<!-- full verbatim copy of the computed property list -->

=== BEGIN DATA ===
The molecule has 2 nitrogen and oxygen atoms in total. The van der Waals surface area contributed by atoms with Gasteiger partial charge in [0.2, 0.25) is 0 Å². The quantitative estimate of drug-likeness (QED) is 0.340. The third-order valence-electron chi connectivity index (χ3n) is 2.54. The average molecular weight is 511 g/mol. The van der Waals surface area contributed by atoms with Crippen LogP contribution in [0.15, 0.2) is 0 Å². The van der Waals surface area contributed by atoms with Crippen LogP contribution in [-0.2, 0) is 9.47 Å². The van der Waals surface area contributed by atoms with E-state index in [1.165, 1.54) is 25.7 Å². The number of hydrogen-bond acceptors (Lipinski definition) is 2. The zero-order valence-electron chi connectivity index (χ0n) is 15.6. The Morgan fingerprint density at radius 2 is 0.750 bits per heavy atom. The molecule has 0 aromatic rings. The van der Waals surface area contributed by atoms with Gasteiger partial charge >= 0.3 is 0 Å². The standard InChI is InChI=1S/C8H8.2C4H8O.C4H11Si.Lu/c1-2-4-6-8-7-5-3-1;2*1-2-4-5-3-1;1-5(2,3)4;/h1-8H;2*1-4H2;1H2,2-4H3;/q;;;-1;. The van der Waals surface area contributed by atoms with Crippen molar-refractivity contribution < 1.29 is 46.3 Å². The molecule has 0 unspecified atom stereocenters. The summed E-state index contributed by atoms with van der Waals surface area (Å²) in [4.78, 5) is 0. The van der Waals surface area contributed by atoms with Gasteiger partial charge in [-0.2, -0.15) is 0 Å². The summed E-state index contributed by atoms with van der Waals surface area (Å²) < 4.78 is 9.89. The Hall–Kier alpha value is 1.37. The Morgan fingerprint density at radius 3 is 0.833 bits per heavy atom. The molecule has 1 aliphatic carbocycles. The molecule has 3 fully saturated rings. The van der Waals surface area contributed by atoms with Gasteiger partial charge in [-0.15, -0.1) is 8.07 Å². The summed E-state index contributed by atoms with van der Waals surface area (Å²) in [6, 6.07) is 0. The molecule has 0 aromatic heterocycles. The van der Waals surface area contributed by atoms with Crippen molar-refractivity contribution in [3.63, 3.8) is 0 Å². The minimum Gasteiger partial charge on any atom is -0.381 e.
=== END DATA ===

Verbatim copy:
The molecule has 2 nitrogen and oxygen atoms in total. The van der Waals surface area contributed by atoms with Gasteiger partial charge in [0.2, 0.25) is 0 Å². The quantitative estimate of drug-likeness (QED) is 0.340. The third-order valence-electron chi connectivity index (χ3n) is 2.54. The average molecular weight is 511 g/mol. The van der Waals surface area contributed by atoms with Crippen LogP contribution in [0.15, 0.2) is 0 Å². The van der Waals surface area contributed by atoms with Crippen LogP contribution in [-0.2, 0) is 9.47 Å². The van der Waals surface area contributed by atoms with E-state index in [1.165, 1.54) is 25.7 Å². The number of hydrogen-bond acceptors (Lipinski definition) is 2. The zero-order valence-electron chi connectivity index (χ0n) is 15.6. The Morgan fingerprint density at radius 2 is 0.750 bits per heavy atom. The molecule has 0 aromatic rings. The van der Waals surface area contributed by atoms with Gasteiger partial charge >= 0.3 is 0 Å². The standard InChI is InChI=1S/C8H8.2C4H8O.C4H11Si.Lu/c1-2-4-6-8-7-5-3-1;2*1-2-4-5-3-1;1-5(2,3)4;/h1-8H;2*1-4H2;1H2,2-4H3;/q;;;-1;. The van der Waals surface area contributed by atoms with Crippen molar-refractivity contribution < 1.29 is 46.3 Å². The molecule has 0 unspecified atom stereocenters. The summed E-state index contributed by atoms with van der Waals surface area (Å²) in [4.78, 5) is 0. The van der Waals surface area contributed by atoms with Gasteiger partial charge in [-0.2, -0.15) is 0 Å². The summed E-state index contributed by atoms with van der Waals surface area (Å²) < 4.78 is 9.89. The Hall–Kier alpha value is 1.37. The Morgan fingerprint density at radius 3 is 0.833 bits per heavy atom. The molecule has 1 aliphatic carbocycles. The molecule has 3 fully saturated rings. The van der Waals surface area contributed by atoms with Gasteiger partial charge in [-0.15, -0.1) is 8.07 Å². The summed E-state index contributed by atoms with van der Waals surface area (Å²) in [6, 6.07) is 0. The molecule has 0 aromatic heterocycles. The van der Waals surface area contributed by atoms with Crippen molar-refractivity contribution in [3.63, 3.8) is 0 Å². The minimum Gasteiger partial charge on any atom is -0.381 e.